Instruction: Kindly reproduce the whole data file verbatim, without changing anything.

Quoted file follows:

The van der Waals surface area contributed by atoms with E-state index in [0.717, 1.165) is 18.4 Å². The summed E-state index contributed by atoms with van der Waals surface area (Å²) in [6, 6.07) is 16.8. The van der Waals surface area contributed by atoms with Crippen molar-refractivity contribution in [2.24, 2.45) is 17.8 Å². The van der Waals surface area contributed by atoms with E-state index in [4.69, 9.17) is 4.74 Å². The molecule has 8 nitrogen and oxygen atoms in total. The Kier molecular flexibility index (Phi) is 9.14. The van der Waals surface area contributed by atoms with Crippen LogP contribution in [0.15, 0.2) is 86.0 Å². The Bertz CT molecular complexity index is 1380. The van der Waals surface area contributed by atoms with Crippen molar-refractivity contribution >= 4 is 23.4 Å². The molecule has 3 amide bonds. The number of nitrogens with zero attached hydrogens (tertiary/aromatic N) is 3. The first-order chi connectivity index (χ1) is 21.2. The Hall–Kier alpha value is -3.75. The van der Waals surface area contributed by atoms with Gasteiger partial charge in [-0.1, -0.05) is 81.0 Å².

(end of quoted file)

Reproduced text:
The van der Waals surface area contributed by atoms with E-state index in [0.717, 1.165) is 18.4 Å². The summed E-state index contributed by atoms with van der Waals surface area (Å²) in [6, 6.07) is 16.8. The van der Waals surface area contributed by atoms with Crippen molar-refractivity contribution in [2.24, 2.45) is 17.8 Å². The van der Waals surface area contributed by atoms with E-state index in [4.69, 9.17) is 4.74 Å². The molecule has 8 nitrogen and oxygen atoms in total. The Kier molecular flexibility index (Phi) is 9.14. The van der Waals surface area contributed by atoms with Crippen LogP contribution in [0.15, 0.2) is 86.0 Å². The Bertz CT molecular complexity index is 1380. The van der Waals surface area contributed by atoms with Crippen molar-refractivity contribution >= 4 is 23.4 Å². The molecule has 3 amide bonds. The number of nitrogens with zero attached hydrogens (tertiary/aromatic N) is 3. The first-order chi connectivity index (χ1) is 21.2. The Hall–Kier alpha value is -3.75. The van der Waals surface area contributed by atoms with Gasteiger partial charge in [-0.1, -0.05) is 81.0 Å².